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    proagenesis Junior Member

    thanks ......

    ...... we will soon have a 31' hvfp tested > but I expect no real supprise in data !
    since the difference in scale is minimal for the action .....

    thanks a lot for your remarks about this > the critics we can simply forget
    there are billions of them > so never mind them !

    thanks as well to john perry for re marking about other test with models >
    http://www.proatech.org > all the 100 xxxxx files you can check out ......

    regards

    proagenesis
     
  11. Manfred.pech
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    Manfred.pech Senior Member

    To understand the hinged Bruce foil it might be helpful to read the info of Prof. Hagedoorn who invented it as far as I know in the sixtees of the last century.

    [​IMG]

    [​IMG]
     
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  12. proagenesis
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    proagenesis Junior Member

    a few remarks on the above ....

    a flat plate is not self adjusting > but totally erratic >
    going ever more out > if gone some out !
    going ever more down > if gone some down ....
    the only limit .... the force it can create !

    especially on a hinged foil .....
    so any drawing showing such > not even to be .....

    a curved plate is self adjusting >
    if the radius of the circle is much smaler then the hinge point is away !
    in this case the boat ....

    but a fixed fin has to follow the waves > dragging the out rigger up and down with it !
    using up energy to over coming this rotational inertia
    and creating discomfort to the crew .... especially in short waves ......

    this can be improved upon ... by having more draft on the vector fin >
    and the neccessary increase in boa ..... but the use of the boat is then some what limited
    because of these parameters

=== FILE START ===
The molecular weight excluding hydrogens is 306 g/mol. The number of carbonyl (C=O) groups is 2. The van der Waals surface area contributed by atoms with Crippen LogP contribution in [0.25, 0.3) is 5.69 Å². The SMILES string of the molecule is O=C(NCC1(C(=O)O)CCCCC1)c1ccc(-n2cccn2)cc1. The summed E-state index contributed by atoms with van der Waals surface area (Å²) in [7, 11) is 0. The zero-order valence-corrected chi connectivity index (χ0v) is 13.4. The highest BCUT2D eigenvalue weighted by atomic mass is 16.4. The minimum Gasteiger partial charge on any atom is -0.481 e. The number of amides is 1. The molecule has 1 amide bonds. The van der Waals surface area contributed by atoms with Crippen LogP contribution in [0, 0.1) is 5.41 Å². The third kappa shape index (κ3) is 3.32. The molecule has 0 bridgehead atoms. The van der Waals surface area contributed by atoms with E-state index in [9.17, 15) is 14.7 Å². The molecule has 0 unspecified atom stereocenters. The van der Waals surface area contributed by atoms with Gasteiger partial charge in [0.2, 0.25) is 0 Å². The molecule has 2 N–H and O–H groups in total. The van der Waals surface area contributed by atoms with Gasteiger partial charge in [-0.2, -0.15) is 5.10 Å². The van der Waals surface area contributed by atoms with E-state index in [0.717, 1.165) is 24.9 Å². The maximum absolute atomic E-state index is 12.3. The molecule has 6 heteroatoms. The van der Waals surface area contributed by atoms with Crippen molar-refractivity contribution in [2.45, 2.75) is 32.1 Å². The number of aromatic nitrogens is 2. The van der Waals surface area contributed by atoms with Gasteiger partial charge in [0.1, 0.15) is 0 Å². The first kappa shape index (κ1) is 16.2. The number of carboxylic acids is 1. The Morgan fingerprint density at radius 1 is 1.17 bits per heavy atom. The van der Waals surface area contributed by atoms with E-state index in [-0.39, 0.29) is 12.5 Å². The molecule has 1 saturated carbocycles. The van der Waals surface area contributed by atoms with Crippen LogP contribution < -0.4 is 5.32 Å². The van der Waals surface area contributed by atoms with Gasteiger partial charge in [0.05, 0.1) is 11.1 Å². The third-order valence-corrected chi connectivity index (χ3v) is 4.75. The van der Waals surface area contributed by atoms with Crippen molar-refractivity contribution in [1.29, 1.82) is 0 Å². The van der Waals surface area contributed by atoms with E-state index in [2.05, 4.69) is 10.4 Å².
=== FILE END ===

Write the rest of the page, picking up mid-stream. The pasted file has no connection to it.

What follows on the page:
the hinged curved lateral area > has as well to have a radius > much smaller
    then the distance to the hinge .....

    additionally > the hinge has to have some play > or being flexible > see http://blog.proadesign.com
    or the angle of attack will be becoming negativ > as soon as the boat will squat on taking up speed !

    further more ..... having no float at the hinge point >
    will leave the main hull free to roll either way > in a real environment

    ever though .... the vector diagram shows it will be stable > but not in a swell > with not much wind .....
    for example .... so there is definitly .... a need for one !

    only then is the set up safe > see > http://www.proatech.org > the very first file

    if we have not the proper angle of attack >
    we would not see more the a second of this ... sailing test video !

    if any one has any question about all this > feel free to ask .....
    here or via email ...

    regards

    proagenesis
    .
     
  13. proagenesis
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    proagenesis Junior Member

    hello .....

    if we are looking at a trimaran from under oder above ....
    like take a look at the tread >>>> " capsize " here at " multi hull " !

    we are seeing a square or rectangular structure !

    being not as easy to build and have the neccessary strenght
    as a triangular or pyramid form >>>

    of the hvfp > just take a look and see !
    this we can build at a fraction of the weight and money

    or a lot longer hull for the same effort as any other principle
    having a lot higher hull speed ..... a lot wider boa


    regards the team of proagenesis

    .
     
  14. proagenesis
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    proagenesis Junior Member

    tom speer

    we have been learning a lot from your research .... about 2 way foils !

    and now may be the time to asking you > what you think about our work ?
    like the hvf at http://blog.proadesign.com

    the section being about finished 1" thick and at the wl not quite 2 ' long
    we have been making all of the curvature the first 4" on the wind ward side
    the rest flat and ....

    on the lee ward side just a round radius of 1/4" .... the rest as well flat

    does this sound ok to you ?

    regards proagenesis
     

  15. spidennis
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    spidennis Chief Sawdust Sweeper

    ...... watching with interest .........
    and would like to know how this boat is working out!
    (his site is all in german, oh well)